More difficult to quantify is America’s leadership in the innovation derby. While Europe gropes for ways to rein in what has come to be called “the disrupters,” we accord them the status of heroes. Joseph Schumpeter, the great European economist who found a congenial home in America, at Harvard University, taught that “a perennial gale of creative destruction … is the essential fact about capitalism.” While the EU scrambles for ways to protect existing industries and technologies from the competition of the Googles, Amazons, and Ubers, America accords them virtually free rein. Yes, there are powerful change-resisters in America, but in the long run they find that their only choices are to adapt or disappear. Historian John Steele Gordon puts it this way, “Virtually every major development in technology in the twentieth century … originated in the United States or was principally industrialized and turned into consumer products here.” No surprise that the Chinese are stealing American intellectual property, rather than the other way around.
Then there is demography, which is widely said to be a nation’s destiny. Nicholas Eberstadt, a scholar at the American Enterprise Institute and arguably the nation’s leading demographer, recently surveyed the world’s “Demographic Future,” and writes in Foreign Affairs, “The United States will avoid the demographic stagnation and decline that faces most other OECD [high-income] countries … Unlike all other affluent countries, the United States can expect a growing pool of working-age people … and it can expect a slower pace of population aging.” The U.S. population is growing, infused by young immigrants, legal and illegal, many (but unfortunately not all) of whom are expected to make a net contribution to national wealth. Over 80 percent of Americans live in urban areas, compared with about 50 percent worldwide, which suggests the much higher rate of innovation resulting from the low cost of interaction among creative elites. Eberstadt notes, “Urban centers are typically the hubs of economic growth.” Think San Francisco and technology, Houston and oil, New York City and sheer dynamic energy.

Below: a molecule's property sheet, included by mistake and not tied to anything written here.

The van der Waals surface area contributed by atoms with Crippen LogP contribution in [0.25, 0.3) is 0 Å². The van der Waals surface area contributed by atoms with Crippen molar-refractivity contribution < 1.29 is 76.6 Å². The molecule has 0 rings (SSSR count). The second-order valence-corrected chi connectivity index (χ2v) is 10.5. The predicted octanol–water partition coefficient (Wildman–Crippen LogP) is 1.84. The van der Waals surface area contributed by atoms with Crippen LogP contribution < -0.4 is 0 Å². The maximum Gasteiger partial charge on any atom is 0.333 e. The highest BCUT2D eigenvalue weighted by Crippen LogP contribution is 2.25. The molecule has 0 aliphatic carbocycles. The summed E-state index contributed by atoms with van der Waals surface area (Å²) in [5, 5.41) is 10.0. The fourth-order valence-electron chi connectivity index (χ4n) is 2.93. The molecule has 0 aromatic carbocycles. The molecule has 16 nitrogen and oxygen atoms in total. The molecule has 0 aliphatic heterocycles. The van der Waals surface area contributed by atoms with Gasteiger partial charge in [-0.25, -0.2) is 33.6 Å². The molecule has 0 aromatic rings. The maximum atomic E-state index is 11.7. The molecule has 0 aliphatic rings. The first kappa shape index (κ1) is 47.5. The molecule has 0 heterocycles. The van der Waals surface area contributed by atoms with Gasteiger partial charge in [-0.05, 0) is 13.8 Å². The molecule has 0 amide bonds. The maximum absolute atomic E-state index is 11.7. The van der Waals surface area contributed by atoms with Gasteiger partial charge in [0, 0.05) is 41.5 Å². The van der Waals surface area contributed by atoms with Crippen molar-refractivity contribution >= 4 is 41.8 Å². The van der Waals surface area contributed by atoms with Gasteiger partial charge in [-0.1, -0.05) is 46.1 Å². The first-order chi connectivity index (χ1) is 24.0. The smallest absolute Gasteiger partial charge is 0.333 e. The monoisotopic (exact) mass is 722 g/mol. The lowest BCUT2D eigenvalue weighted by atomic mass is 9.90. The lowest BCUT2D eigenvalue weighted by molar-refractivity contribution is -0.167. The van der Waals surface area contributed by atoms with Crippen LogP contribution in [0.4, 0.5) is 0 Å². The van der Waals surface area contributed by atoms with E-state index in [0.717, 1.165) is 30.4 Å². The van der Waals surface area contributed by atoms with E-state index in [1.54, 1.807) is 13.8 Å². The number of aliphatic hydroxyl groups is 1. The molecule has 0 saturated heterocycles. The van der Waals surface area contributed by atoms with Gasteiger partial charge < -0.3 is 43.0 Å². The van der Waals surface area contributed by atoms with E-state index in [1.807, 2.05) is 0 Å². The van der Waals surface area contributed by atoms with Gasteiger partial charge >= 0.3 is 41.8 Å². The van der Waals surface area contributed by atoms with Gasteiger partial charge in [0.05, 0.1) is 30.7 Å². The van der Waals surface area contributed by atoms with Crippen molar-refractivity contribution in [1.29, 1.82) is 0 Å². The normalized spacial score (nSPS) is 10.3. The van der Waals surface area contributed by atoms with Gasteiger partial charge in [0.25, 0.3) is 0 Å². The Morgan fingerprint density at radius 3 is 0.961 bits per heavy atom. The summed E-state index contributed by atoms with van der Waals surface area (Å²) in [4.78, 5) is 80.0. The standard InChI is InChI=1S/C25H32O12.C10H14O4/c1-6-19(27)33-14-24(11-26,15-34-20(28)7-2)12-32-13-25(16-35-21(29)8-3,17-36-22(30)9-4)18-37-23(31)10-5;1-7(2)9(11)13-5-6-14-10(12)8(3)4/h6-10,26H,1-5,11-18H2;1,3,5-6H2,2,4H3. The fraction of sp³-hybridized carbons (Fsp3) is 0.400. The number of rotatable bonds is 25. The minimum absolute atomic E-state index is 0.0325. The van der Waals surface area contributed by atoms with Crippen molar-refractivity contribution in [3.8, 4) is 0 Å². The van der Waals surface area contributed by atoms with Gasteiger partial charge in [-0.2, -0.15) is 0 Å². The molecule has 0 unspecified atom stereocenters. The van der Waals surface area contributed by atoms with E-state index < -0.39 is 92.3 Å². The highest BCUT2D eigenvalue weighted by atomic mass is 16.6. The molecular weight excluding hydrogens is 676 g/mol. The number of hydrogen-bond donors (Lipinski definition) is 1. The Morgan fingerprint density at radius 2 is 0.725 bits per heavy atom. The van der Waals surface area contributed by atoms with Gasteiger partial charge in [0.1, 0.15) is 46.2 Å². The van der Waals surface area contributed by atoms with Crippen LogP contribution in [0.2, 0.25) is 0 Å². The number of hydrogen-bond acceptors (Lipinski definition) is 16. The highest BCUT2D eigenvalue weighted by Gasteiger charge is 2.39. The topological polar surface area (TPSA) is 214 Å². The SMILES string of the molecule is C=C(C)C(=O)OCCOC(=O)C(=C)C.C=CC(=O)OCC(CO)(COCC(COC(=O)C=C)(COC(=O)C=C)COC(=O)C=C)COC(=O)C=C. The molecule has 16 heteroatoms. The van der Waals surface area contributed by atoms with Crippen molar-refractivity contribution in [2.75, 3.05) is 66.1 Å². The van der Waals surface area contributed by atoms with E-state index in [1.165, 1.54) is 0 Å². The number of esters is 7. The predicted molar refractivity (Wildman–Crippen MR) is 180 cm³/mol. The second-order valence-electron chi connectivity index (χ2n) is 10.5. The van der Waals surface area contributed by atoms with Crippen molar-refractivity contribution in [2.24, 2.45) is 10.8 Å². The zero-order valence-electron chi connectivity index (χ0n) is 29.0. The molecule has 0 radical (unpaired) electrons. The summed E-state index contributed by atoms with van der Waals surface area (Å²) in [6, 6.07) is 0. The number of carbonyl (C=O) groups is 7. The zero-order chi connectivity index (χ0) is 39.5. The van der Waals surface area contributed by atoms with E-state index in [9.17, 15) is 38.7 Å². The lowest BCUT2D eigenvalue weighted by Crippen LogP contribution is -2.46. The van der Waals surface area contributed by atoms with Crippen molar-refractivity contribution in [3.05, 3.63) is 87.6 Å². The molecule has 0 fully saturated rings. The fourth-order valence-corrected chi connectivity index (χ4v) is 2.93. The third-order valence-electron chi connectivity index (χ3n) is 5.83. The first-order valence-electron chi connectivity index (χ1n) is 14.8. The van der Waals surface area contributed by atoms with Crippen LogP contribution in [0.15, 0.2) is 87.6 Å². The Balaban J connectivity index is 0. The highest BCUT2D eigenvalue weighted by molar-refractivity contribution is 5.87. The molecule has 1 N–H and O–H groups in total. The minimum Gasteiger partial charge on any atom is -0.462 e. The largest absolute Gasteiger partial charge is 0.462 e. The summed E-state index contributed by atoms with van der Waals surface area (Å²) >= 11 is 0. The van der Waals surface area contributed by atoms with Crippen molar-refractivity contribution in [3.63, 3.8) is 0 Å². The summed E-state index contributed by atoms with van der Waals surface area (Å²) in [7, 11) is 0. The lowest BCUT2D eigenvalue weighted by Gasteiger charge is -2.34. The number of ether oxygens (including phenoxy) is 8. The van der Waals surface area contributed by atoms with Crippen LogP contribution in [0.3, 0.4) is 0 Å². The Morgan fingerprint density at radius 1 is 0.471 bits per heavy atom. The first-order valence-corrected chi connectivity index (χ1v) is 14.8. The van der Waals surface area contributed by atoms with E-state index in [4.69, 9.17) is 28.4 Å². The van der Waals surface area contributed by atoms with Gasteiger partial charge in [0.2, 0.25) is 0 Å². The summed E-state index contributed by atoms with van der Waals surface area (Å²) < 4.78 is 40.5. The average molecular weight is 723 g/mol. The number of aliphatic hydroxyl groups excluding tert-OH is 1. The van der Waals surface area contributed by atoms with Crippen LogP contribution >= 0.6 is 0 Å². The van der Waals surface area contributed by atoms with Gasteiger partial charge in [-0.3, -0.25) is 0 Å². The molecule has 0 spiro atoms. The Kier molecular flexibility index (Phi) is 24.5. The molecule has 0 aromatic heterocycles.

Not to be omitted from the list are America’s other assets:
- According to The Times Higher Education Supplement’s World University Rankings — a British publication that cannot be accused of pro-American bias — seven of the world’s top ten universities and fifteen of the top twenty are here in the United States.
- The dollar remains and will long remain the world’s reserve currency, and the currency to which the world flees in times of crisis.
- America remains what President Obama, who cannot be accused of lusting after a large global U.S. global footprint, in 2012 called “the one indispensable nation in world affairs”, a statement he is reluctantly realizing was truer than he then imagined.
- Thanks to the wisdom of our Founding Fathers, America, in the words of Goldman Sachs’ analysts, possesses “a relatively robust system of government with monetary and fiscal union and a centralized system of government with plenty of independence at the state and local level.”
It hardly needs saying that we are not perfect. Political gridlock, executive-branch challenges to the separation of powers, too many discouraged workers and rising inequality are among the ills that have a majority of Americans believing we are on the wrong track. But keep in mind the resilience of America, what Winston Churchill called our “gleaming flash of resolve” when faced with crises of the sort we now confront.